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Strategic Management Application to Business

Plan Development:
A good strategy is a strategy that actually generates such advantages.
Is based on a set of assumptions and hypothesis about the way
competition in this industry is likely to evolve and how that evolution
can be exploited to earn a profit.
- the greater the extent to which these assumptions and
hypothesis accurately reflect how competition in this industry
actually evolves, the more likely it is that a firm will gain
competitive advantage from implementing its strategies.
The Strategic Management Process
Is a sequential set of analyses and choices that can increase the
likelihood that a firm will choose a good strategy; that is, a strategy
that generates competitive advantages.

Mission & Objectives


Mission is a firms long term purpose. Missions define both what a firm
aspires to be in the long run and what it wants to avoid in the
meantime. Missions are often written down in the form of mission
statements.
Whereas a firms mission is a broad statement of its purpose and
values, its objectives are specific measurable targets a firm can use to
evaluate the extent to which it is realizing its mission. High-quality
objectives are tightly connected to elements of a firms mission and
are relatively easy to measure and track over time.
Internal & External Analysis
External analysis a firm identifies the critical threats and
opportunities in its competitive environment. It also examines how
competition in this environment is likely to evolve and what
implications that evolution has for the threats and opportunities a firm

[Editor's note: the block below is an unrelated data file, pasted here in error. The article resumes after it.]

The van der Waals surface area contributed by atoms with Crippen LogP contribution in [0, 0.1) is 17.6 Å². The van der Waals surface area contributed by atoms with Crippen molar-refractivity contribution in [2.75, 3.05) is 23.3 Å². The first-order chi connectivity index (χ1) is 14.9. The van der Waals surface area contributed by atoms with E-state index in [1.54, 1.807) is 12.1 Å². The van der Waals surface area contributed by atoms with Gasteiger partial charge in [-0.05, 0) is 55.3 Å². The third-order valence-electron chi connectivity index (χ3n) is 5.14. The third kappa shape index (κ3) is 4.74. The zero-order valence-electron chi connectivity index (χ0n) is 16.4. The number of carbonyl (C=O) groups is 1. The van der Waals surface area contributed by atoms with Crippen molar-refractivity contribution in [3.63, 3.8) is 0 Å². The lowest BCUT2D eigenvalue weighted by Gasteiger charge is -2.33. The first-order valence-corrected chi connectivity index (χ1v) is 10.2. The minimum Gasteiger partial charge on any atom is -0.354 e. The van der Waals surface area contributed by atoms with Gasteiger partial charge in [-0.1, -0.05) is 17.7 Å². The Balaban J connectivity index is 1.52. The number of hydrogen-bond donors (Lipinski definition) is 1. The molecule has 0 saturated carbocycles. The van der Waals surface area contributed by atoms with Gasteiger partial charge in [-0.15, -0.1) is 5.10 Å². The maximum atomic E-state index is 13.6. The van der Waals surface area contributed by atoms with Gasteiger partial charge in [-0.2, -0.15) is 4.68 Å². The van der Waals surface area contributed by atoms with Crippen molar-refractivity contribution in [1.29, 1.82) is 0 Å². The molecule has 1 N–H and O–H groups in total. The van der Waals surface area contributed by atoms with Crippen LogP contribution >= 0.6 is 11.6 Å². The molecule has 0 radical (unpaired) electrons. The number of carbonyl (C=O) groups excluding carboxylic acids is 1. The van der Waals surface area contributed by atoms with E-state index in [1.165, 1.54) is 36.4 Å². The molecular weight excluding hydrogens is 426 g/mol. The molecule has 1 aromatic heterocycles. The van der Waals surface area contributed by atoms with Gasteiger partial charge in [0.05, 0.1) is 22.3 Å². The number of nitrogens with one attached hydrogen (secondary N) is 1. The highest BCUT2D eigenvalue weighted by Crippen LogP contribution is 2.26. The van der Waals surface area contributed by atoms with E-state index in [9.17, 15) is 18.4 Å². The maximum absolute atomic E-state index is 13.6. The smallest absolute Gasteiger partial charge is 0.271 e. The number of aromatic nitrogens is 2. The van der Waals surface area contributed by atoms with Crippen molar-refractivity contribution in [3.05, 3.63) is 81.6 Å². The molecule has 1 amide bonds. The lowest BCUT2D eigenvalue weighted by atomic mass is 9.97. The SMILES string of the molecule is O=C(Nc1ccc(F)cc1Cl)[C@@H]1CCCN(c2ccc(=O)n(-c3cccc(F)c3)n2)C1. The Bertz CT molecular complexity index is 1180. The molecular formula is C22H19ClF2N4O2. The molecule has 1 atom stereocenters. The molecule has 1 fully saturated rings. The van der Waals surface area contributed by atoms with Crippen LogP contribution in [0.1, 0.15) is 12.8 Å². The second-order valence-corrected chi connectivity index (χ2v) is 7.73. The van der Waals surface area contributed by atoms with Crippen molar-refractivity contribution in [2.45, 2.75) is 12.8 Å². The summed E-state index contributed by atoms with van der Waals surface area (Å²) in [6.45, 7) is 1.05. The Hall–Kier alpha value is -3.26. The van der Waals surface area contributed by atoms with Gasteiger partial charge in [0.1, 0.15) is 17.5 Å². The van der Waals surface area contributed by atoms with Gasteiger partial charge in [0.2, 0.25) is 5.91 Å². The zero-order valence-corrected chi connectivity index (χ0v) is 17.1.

is facing.
Internal analysis helps a firm identify its organizational strengths and
weaknesses. It also helps a firm understand which of its resources and
capabilities are likely to be sources of competitive advantage and
which are less likely to be sources of such advantages.
Strategic Choice

A firm is ready to choose its theory of how to gain competitive


advantage. The strategic choices available to firms fall into two large
categories: business-level strategies and corporate-level strategies.
Business-level strategies are actions firms take to gain competitive
advantages in a single market or industry. While, corporate-level
strategies are actions firms take ot gain competitive advantages by
operating in multiple markets or industries simultaneously.
Based on the strategic management process, the objective when
making a strategic choice is to choose a strategy that
1. supports the firms mission
2. is consistent with a firms objectives
3. exploits opportunities in a firms environment with a firms
strengths
4. neutralizes threats in a firms environment while avoiding a
firms weaknesses.
Strategic Implementation
Occurs when a firm adopts organizational policies and practices that
are consistent with its strategy. Three specific organizational policies
and practices are particularly important in implementing a strategy: a
firms formal organizational structure, its formal and informal
management control systems, and its employee compensation
policies.
What is Competitive Advantage?
A firm has a competitive advantage when it is able to create more
economic value than rival firms. Economic value is simply the
difference between the perceived benefits gained by a customer that
purchases a firms products or services and the full economic cost of
these products or services. Thus, size of a firms competitive